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PUBLISHED : Friday, 13 September, 2013, 12:00am
UPDATED : Friday, 13 September, 2013, 2:42am

Paul Chan should revive his plan for homes on golf club site

Albert Cheng says taking on the privileged few, rather than suggesting building flats in country parks, would help regain public trust

BIO

Ir. Albert Cheng is the founder of Digital Broadcasting Corporation Hong Kong Limited, a current affairs commentator and columnist. He was formerly a direct elected Hong Kong SAR Legislative Councillor. Mr Cheng was voted by Time Magazine in 1997 as one of "the 25 most influential people in new Hong Kong" and selected by Business Week in 1998 as one of "the 50 stars of Asia".  
 

A long-term housing strategy consultation document released recently proposed building 470,000 units over the next 10 years. Sixty per cent would be public housing flats; the remainder private.

And because the document only focused on projected demand, without providing solutions to tackle the land supply problem, very few people will take the proposal seriously, given that the administration has been using land shortages as an excuse for not meeting demand.

Embattled development minister Paul Chan Mo-po tried to prove his worth, despite being plagued by a series of scandals, by floating the ridiculous idea of building flats in country parks to boost land supply and solve our acute shortage.

These plots of land have all the necessary infrastructure and services in place

His absurd proposal immediately drew criticism from across the community. And, despite being development secretary, Chan seems ignorant of the facts. He claimed 70 per cent of Hong Kong has been designated as country parks - in fact it's only 40 per cent.

It's no wonder the latest popularity survey conducted by the University of Hong Kong shows he has the lowest approval rating, again, of any government minister - down to just 14 per cent.

As development secretary, Chan is duty bound to seek out available land. But, since assuming office, he has done nothing but chalk up a series of mistakes and scandals. He obviously knows little about the perennial land problem in Hong Kong, judging from his country park proposal. He is even eyeing People's Liberation Army sites in Hong Kong to ease land shortages.

These two categories of land are unquestionably no-go zones. Chan has again exposed his ignorance. The public cannot be fooled, as shown by the latest approval ratings.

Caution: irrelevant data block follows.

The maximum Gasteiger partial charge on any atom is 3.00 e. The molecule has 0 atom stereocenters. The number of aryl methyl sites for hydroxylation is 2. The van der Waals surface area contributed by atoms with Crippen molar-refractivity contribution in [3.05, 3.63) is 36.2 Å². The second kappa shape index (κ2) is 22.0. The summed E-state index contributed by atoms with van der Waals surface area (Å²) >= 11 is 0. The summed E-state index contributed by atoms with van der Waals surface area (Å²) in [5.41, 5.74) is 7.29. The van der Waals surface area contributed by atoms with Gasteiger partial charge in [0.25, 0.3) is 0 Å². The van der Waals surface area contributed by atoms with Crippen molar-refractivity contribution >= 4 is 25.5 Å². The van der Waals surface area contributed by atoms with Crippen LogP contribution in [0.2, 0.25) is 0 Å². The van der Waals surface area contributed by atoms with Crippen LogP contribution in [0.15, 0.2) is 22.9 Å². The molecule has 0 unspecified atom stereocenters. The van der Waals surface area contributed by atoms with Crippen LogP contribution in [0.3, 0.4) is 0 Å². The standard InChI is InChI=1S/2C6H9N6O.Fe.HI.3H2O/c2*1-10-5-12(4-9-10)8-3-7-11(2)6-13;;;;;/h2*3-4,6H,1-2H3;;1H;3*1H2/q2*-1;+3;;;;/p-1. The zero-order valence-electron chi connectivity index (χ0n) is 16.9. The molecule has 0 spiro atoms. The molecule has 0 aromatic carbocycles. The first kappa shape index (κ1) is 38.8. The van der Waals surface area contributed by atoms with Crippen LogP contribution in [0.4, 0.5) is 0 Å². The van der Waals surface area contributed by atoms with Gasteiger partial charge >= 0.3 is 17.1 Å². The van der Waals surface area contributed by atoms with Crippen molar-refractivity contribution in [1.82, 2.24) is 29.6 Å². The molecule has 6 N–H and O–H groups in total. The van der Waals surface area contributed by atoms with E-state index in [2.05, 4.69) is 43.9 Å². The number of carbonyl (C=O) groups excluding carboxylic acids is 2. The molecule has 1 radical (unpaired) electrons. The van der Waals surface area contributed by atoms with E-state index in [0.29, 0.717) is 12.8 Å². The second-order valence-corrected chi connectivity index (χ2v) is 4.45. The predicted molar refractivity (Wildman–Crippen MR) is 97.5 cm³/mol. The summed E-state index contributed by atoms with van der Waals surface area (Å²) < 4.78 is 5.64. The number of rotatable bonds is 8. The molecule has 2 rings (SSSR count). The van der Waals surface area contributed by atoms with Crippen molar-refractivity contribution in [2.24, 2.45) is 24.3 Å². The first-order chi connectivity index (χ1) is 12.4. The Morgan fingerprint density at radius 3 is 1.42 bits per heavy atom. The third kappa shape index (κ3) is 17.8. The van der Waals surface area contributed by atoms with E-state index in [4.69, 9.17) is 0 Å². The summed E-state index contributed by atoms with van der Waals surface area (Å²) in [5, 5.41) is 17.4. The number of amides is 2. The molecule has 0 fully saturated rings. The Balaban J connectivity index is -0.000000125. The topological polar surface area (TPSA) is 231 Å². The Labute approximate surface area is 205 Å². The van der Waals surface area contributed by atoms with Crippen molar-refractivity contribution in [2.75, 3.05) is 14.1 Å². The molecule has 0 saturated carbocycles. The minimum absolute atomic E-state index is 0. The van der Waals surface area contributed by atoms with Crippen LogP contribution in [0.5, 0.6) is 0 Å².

Chan has said that, in order to make the best use of land, the government could and would recover any land for housing or redevelopment, whether it was used for a private golf course, farmland, or even land zoned for military use by the PLA.

He suggested taking back the Fanling golf club site for redevelopment, but withdrew the proposal after heated criticism from the rich and powerful members of the club. In fact, that was one very feasible option, which should have been further explored by the government. Not only would it have immediately eased our land shortage, it would also have placated rural residents fighting against the government's development proposal for the northeastern New Territories.

The golf club takes up 170 hectares of land, which is half the proposed development area of the northeastern New Territories. Together with the nearby Hong Kong Jockey Club's Beas River Country Club and Fanling Lodge, the chief executive's summer residence, the whole lot could supply a total of 200 hectares, enough land to build residential units - both public and private - to accommodate several hundred thousand people.

Most importantly, these plots of land already have all the necessary infrastructure and services in place. So, once approved, the sites could be developed in a relatively short period of time.

Objections to the proposal, when all was said and done, were merely excuses to protect the interests of a privileged few. Some even said that Hong Kong, as a metropolitan city, needs such venues to match its international status and serve high-calibre international businesspeople and tycoons.

In fact, these critics have the wrong idea. Repossessing the site for redevelopment doesn't have to mean that buildings of historical value are demolished to make way for housing. The old and the new can co-exist.

With good planning, the historic buildings could be preserved while the adjacent land could be optimised to provide different types of housing.

It's also a lame excuse to say the golf club has commercial value. With more and more international investors and high-calibre businesspeople seeking investment opportunities over the border, more are choosing to play golf on the mainland, rather than here.

And also, it doesn't have to mean doing away with the golf club altogether; it, and the Beas River Country Club, could be relocated to the island of Kau Sai Chau - already home to a public golf course - where a bigger and better club could be built.

Chan has been plagued by scandals since taking office. From the subdivided flats controversy, to claims of drink driving, to allegations of land hoarding and tax evasion - he hasn't come up with a single convincing argument to win back public trust.

The least he can do now is look again at the proposal to develop the area around the Fanling golf club, which would immediately ease our dire housing needs.

Actions speak louder than words. Now is the time for Chan to prove his worth to the people of Hong Kong.